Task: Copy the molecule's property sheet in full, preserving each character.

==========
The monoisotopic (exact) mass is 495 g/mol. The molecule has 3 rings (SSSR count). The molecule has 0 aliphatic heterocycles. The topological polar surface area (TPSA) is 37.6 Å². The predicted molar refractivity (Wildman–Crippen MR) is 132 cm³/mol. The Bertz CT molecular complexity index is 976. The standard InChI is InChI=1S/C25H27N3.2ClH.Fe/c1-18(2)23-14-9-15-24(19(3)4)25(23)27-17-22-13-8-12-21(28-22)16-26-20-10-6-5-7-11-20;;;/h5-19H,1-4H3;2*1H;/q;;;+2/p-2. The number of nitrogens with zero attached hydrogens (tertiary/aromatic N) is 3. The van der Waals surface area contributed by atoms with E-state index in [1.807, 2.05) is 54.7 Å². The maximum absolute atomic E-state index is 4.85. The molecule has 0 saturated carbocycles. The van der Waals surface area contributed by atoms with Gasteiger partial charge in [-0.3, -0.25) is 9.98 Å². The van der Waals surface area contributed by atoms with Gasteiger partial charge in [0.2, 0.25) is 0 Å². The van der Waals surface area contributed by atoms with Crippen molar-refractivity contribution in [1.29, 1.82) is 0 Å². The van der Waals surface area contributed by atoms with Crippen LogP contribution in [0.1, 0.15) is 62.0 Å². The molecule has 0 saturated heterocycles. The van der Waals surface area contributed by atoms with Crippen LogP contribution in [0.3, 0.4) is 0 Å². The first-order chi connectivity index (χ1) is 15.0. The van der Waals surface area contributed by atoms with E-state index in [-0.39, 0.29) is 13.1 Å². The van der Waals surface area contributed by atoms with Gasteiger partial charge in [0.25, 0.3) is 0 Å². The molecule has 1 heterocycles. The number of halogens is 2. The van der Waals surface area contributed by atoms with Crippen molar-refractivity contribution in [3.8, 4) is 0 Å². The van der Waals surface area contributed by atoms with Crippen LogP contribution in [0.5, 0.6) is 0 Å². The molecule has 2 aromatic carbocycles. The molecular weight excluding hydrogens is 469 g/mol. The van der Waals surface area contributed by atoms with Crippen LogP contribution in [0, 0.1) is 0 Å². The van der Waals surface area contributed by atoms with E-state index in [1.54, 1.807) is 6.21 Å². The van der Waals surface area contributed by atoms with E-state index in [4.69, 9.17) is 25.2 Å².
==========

The monoisotopic (exact) mass is 495 g/mol. The molecule has 3 rings (SSSR count). The molecule has 0 aliphatic heterocycles. The topological polar surface area (TPSA) is 37.6 Å². The predicted molar refractivity (Wildman–Crippen MR) is 132 cm³/mol. The Bertz CT molecular complexity index is 976. The standard InChI is InChI=1S/C25H27N3.2ClH.Fe/c1-18(2)23-14-9-15-24(19(3)4)25(23)27-17-22-13-8-12-21(28-22)16-26-20-10-6-5-7-11-20;;;/h5-19H,1-4H3;2*1H;/q;;;+2/p-2. The number of nitrogens with zero attached hydrogens (tertiary/aromatic N) is 3. The van der Waals surface area contributed by atoms with E-state index in [1.807, 2.05) is 54.7 Å². The maximum absolute atomic E-state index is 4.85. The molecule has 0 saturated carbocycles. The van der Waals surface area contributed by atoms with Gasteiger partial charge in [-0.3, -0.25) is 9.98 Å². The van der Waals surface area contributed by atoms with Gasteiger partial charge in [0.2, 0.25) is 0 Å². The van der Waals surface area contributed by atoms with Crippen molar-refractivity contribution in [1.29, 1.82) is 0 Å². The van der Waals surface area contributed by atoms with Crippen LogP contribution in [0.1, 0.15) is 62.0 Å². The molecule has 0 saturated heterocycles. The van der Waals surface area contributed by atoms with Crippen LogP contribution in [0.3, 0.4) is 0 Å². The first-order chi connectivity index (χ1) is 15.0. The van der Waals surface area contributed by atoms with E-state index in [-0.39, 0.29) is 13.1 Å². The van der Waals surface area contributed by atoms with Gasteiger partial charge in [0.25, 0.3) is 0 Å². The molecule has 1 heterocycles. The number of halogens is 2. The van der Waals surface area contributed by atoms with Crippen molar-refractivity contribution in [3.8, 4) is 0 Å². The van der Waals surface area contributed by atoms with Crippen LogP contribution in [0.5, 0.6) is 0 Å². The molecule has 2 aromatic carbocycles. The molecular weight excluding hydrogens is 469 g/mol. The van der Waals surface area contributed by atoms with Crippen LogP contribution in [0, 0.1) is 0 Å². The van der Waals surface area contributed by atoms with E-state index in [1.54, 1.807) is 6.21 Å². The van der Waals surface area contributed by atoms with E-state index in [4.69, 9.17) is 25.2 Å².